As data-savvy teams increasingly keep emotion from their decision-making, turning instead to formulaic offers based on cold data, agents have found it harder to appeal to owners’ personal drive. The frenzy of old — with multiple teams bidding aggressively on free agents — has evolved to a painstaking process that often bleeds deep into spring training.
So an owner like Middleton stands out to Boras, who also paired starter Jake Arrieta with the Phillies last March on a three year, $75 million contract. In his conversations with Harper, Middleton mentioned the time he lost a high school wrestling championship on a referee’s bad call.
“He basically personalized his competitiveness,” Boras said. “What’s funny is that when owners have this dynamic, people inside the game are concerned about it. But what it does is, it actually increases winning and it also increases business.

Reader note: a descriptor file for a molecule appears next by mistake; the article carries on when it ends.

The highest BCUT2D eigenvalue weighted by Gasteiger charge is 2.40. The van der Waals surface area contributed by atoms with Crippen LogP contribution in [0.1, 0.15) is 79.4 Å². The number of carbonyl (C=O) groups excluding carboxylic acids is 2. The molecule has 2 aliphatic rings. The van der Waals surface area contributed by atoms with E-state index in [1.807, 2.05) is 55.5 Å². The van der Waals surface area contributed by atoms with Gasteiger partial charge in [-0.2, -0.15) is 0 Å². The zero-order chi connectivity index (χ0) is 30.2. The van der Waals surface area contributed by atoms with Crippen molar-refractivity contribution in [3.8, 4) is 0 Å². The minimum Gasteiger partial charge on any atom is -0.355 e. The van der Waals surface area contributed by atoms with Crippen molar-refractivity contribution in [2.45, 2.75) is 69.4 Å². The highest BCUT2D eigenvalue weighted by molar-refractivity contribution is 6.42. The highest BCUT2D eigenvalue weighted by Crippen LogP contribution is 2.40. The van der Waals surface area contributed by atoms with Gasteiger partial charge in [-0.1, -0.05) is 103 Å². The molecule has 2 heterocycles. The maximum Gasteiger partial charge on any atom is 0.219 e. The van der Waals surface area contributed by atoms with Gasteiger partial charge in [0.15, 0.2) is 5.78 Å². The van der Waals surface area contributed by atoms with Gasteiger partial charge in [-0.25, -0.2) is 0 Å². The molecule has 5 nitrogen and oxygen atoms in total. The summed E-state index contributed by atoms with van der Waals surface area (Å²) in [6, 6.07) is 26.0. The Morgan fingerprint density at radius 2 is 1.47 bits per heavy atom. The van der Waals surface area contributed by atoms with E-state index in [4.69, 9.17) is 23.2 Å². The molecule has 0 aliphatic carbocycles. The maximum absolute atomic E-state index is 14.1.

“Look at what Bryce Harper’s done for Philadelphia.”
He has indeed had an effect before even playing a game. The Phillies, who started this decade ranked first in the National League in attendance, dropped to 12th of 15 teams last season, at 2.1 million total fans. In the eight days after the Harper news broke, they sold 340,000 tickets. The apparel company Fanatics said Harper set a record — for any sport — for first-day jersey sales. PlayStation quickly applied an image of Harper in a Phillies jersey to the cover of the video game MLB The Show 19.
“He’s like a rock-star baseball player,” Schmidt said. “From Middleton’s standpoint — or his marketing people’s standpoint — this kid has an aura about him that Mike Trout doesn’t. Now, Mike Trout’s numbers may dwarf his, but this kid sells stuff. He’s had a pretty good career, and age-wise, experience-wise, he’s coming into his heyday right now. I think that’s what the Phillies are banking on.”
A Priceless Goal: Winning
As significant as the off-field benefits may be, Middleton insists he signed Harper solely to win; as long as that happens, he said, the fans will respond. Middleton had declared his intentions in November, when he told USA Today he was prepared to spend money in free agency, “and maybe even be a little stupid about it.” The comment was calculated, Middleton said, to put public pressure on Klentak and his staff.